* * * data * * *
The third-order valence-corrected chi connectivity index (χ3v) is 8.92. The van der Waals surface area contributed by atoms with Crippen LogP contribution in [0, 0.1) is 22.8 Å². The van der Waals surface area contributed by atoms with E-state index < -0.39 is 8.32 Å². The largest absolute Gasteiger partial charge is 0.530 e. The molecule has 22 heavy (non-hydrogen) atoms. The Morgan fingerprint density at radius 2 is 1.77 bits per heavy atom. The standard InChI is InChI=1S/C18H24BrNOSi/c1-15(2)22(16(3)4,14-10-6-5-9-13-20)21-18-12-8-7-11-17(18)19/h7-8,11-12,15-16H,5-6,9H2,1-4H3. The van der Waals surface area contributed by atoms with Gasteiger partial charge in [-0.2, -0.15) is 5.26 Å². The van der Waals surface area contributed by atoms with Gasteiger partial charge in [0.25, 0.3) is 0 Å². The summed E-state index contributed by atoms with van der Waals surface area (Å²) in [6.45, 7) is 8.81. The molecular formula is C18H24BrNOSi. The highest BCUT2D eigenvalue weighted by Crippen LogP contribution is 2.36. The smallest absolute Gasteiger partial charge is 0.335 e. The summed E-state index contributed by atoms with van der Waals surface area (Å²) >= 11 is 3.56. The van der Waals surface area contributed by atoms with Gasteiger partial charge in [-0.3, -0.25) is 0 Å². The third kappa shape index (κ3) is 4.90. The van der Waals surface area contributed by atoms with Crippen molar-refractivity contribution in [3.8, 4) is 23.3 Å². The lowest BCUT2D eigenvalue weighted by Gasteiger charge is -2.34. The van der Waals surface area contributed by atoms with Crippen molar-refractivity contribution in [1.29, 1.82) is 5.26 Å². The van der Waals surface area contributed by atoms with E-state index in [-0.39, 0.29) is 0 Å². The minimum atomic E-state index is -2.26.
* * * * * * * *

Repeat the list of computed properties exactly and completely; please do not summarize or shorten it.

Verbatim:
The third-order valence-corrected chi connectivity index (χ3v) is 8.92. The van der Waals surface area contributed by atoms with Crippen LogP contribution in [0, 0.1) is 22.8 Å². The van der Waals surface area contributed by atoms with E-state index < -0.39 is 8.32 Å². The largest absolute Gasteiger partial charge is 0.530 e. The molecule has 22 heavy (non-hydrogen) atoms. The Morgan fingerprint density at radius 2 is 1.77 bits per heavy atom. The standard InChI is InChI=1S/C18H24BrNOSi/c1-15(2)22(16(3)4,14-10-6-5-9-13-20)21-18-12-8-7-11-17(18)19/h7-8,11-12,15-16H,5-6,9H2,1-4H3. The van der Waals surface area contributed by atoms with Gasteiger partial charge in [-0.2, -0.15) is 5.26 Å². The van der Waals surface area contributed by atoms with Gasteiger partial charge in [0.25, 0.3) is 0 Å². The summed E-state index contributed by atoms with van der Waals surface area (Å²) in [6.45, 7) is 8.81. The molecular formula is C18H24BrNOSi. The highest BCUT2D eigenvalue weighted by Crippen LogP contribution is 2.36. The smallest absolute Gasteiger partial charge is 0.335 e. The summed E-state index contributed by atoms with van der Waals surface area (Å²) >= 11 is 3.56. The van der Waals surface area contributed by atoms with Gasteiger partial charge in [-0.3, -0.25) is 0 Å². The third kappa shape index (κ3) is 4.90. The van der Waals surface area contributed by atoms with Crippen molar-refractivity contribution in [3.8, 4) is 23.3 Å². The lowest BCUT2D eigenvalue weighted by Gasteiger charge is -2.34. The van der Waals surface area contributed by atoms with Crippen molar-refractivity contribution in [1.29, 1.82) is 5.26 Å². The van der Waals surface area contributed by atoms with E-state index in [-0.39, 0.29) is 0 Å². The minimum atomic E-state index is -2.26.